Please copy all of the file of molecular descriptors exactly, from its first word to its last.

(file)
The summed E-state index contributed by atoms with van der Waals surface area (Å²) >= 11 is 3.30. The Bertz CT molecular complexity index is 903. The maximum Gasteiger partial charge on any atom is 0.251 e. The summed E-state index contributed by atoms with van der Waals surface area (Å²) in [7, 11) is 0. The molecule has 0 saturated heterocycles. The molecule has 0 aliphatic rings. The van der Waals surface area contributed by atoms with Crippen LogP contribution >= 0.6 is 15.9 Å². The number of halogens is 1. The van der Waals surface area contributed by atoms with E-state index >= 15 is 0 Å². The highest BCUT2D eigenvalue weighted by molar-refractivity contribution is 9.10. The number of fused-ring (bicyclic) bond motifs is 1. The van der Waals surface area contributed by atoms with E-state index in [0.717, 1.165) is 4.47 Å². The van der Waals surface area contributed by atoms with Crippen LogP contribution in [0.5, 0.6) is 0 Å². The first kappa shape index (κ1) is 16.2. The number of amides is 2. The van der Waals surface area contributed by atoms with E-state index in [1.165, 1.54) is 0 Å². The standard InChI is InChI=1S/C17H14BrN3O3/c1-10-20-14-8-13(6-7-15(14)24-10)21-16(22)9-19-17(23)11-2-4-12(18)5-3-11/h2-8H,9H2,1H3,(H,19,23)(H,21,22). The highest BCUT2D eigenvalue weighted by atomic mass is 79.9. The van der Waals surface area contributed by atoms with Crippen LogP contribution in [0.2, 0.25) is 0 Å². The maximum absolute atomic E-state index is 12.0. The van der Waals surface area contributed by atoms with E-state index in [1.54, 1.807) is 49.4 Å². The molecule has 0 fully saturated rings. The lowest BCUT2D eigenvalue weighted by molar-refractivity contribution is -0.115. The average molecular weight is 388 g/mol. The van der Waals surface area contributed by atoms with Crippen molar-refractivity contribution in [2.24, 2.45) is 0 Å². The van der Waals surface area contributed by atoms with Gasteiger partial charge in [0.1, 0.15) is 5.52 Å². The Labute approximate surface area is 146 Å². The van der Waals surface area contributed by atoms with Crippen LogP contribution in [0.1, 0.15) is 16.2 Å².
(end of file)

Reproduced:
The summed E-state index contributed by atoms with van der Waals surface area (Å²) >= 11 is 3.30. The Bertz CT molecular complexity index is 903. The maximum Gasteiger partial charge on any atom is 0.251 e. The summed E-state index contributed by atoms with van der Waals surface area (Å²) in [7, 11) is 0. The molecule has 0 saturated heterocycles. The molecule has 0 aliphatic rings. The van der Waals surface area contributed by atoms with Crippen LogP contribution >= 0.6 is 15.9 Å². The number of halogens is 1. The van der Waals surface area contributed by atoms with E-state index >= 15 is 0 Å². The highest BCUT2D eigenvalue weighted by molar-refractivity contribution is 9.10. The number of fused-ring (bicyclic) bond motifs is 1. The van der Waals surface area contributed by atoms with E-state index in [0.717, 1.165) is 4.47 Å². The van der Waals surface area contributed by atoms with Crippen LogP contribution in [0.5, 0.6) is 0 Å². The first kappa shape index (κ1) is 16.2. The number of amides is 2. The van der Waals surface area contributed by atoms with E-state index in [1.165, 1.54) is 0 Å². The standard InChI is InChI=1S/C17H14BrN3O3/c1-10-20-14-8-13(6-7-15(14)24-10)21-16(22)9-19-17(23)11-2-4-12(18)5-3-11/h2-8H,9H2,1H3,(H,19,23)(H,21,22). The highest BCUT2D eigenvalue weighted by atomic mass is 79.9. The van der Waals surface area contributed by atoms with Crippen LogP contribution in [0.2, 0.25) is 0 Å². The maximum absolute atomic E-state index is 12.0. The van der Waals surface area contributed by atoms with E-state index in [1.54, 1.807) is 49.4 Å². The molecule has 0 fully saturated rings. The lowest BCUT2D eigenvalue weighted by molar-refractivity contribution is -0.115. The average molecular weight is 388 g/mol. The van der Waals surface area contributed by atoms with Crippen molar-refractivity contribution in [2.24, 2.45) is 0 Å². The van der Waals surface area contributed by atoms with Gasteiger partial charge in [0.1, 0.15) is 5.52 Å². The Labute approximate surface area is 146 Å². The van der Waals surface area contributed by atoms with Crippen LogP contribution in [0.1, 0.15) is 16.2 Å².